A fair number of people from other countries wanted to do the same but were turned away at the border.  A moment's thought reveals how sensible this is.  It's one thing to have to listen to complaints from your own children in your living room, but there's no reason to put up with similar complaints from strangers off the street.

Similarly, we can and do ban foreign Nazis from coming here, but people who are already American citizens have a Constitutional right to espouse the evils of Nazism, even though it's contrary to everything our nation stands for.  You occasionally see a handful of neo-Nazis and enrobed KKKers protesting on a street, protected by hordes of police from other Americans who strongly disagree with their views.

That's as it should be: as odious as is fascism, the thuggery of so-called "antifa" is every bit as foul and is in fact fascist itself.  Our government owes all Americans protection when exercising their right of peaceful free speech and protest.

The Fine Print

Let's return for a moment to anchor babies, birthright citizenship, and the Fourteenth Amendment.  Our argument as to why babies born to illegal immigrants have no right to U.S. citizenship lies in the meaning of the terms used in the text:

All persons born or naturalized in the United States and subject to the jurisdiction thereof, are citizens of the United States and of the State wherein they reside. [emphasis added]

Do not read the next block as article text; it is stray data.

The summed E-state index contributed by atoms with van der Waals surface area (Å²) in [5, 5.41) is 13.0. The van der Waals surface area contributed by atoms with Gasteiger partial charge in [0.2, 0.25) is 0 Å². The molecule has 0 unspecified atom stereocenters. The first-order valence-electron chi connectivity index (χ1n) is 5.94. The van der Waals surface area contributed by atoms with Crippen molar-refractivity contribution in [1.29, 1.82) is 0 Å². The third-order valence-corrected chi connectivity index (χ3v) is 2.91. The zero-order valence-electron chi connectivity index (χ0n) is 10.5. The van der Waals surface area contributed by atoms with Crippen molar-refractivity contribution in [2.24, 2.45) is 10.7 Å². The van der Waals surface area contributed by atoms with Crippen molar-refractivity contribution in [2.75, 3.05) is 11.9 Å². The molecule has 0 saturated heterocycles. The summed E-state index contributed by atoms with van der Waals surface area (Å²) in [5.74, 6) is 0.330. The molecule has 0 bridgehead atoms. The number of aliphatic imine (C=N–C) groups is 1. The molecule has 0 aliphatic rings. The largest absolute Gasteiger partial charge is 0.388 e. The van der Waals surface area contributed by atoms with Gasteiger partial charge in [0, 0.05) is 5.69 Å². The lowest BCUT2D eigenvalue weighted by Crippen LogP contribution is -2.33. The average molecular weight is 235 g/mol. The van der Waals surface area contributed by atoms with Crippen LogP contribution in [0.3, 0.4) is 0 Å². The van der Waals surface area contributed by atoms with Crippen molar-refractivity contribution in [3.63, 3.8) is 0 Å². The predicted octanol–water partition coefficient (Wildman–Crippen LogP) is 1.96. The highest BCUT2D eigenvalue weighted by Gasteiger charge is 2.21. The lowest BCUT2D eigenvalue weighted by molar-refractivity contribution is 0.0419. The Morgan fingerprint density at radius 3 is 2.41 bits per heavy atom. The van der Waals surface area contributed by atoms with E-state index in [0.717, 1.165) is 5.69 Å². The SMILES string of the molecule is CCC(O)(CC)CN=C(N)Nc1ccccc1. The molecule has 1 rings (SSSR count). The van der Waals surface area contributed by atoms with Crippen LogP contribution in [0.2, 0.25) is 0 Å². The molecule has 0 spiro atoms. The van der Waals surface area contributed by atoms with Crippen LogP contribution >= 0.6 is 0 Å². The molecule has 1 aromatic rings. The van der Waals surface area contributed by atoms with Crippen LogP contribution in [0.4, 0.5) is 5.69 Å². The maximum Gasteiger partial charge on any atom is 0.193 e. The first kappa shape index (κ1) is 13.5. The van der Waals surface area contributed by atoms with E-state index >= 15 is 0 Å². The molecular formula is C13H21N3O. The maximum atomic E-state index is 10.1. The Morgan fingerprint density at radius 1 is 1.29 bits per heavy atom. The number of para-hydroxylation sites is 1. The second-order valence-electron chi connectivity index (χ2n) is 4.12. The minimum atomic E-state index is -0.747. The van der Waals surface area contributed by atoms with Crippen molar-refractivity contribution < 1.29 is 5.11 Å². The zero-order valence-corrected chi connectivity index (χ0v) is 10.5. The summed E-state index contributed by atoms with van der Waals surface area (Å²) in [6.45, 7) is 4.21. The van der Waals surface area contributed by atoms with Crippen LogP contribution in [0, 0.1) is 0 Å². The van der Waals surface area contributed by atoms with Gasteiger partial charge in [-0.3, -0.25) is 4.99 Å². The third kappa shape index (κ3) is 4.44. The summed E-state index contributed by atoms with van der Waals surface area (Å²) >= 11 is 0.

What exactly does this mean?  Let's ask two of the Senators who actually passed the Fourteenth Amendment:

Both Sen. Trumbull and Sen. Howard provide the answer, with Trumbull declaring:

"The provision is, that ‘all persons born in the United States, and subject to the jurisdiction thereof, are citizens.’ That means ‘subject to the complete jurisdiction thereof.’ What do we mean by ‘complete jurisdiction thereof?’ Not owing allegiance to anybody else. That is what it means."

In other words, the very people who wrote and voted on the Fourteenth Amendment believed that it applied only to people who were not loyal to something other than the Constitution of the United States of America.

Obviously, citizens of another country are not loyal to the Constitution, nor do they have any duty to be - they are subjects or citizens of their own country.  They have no right to be here other than what we choose to grant, and the same logically applies to any children they may have while here.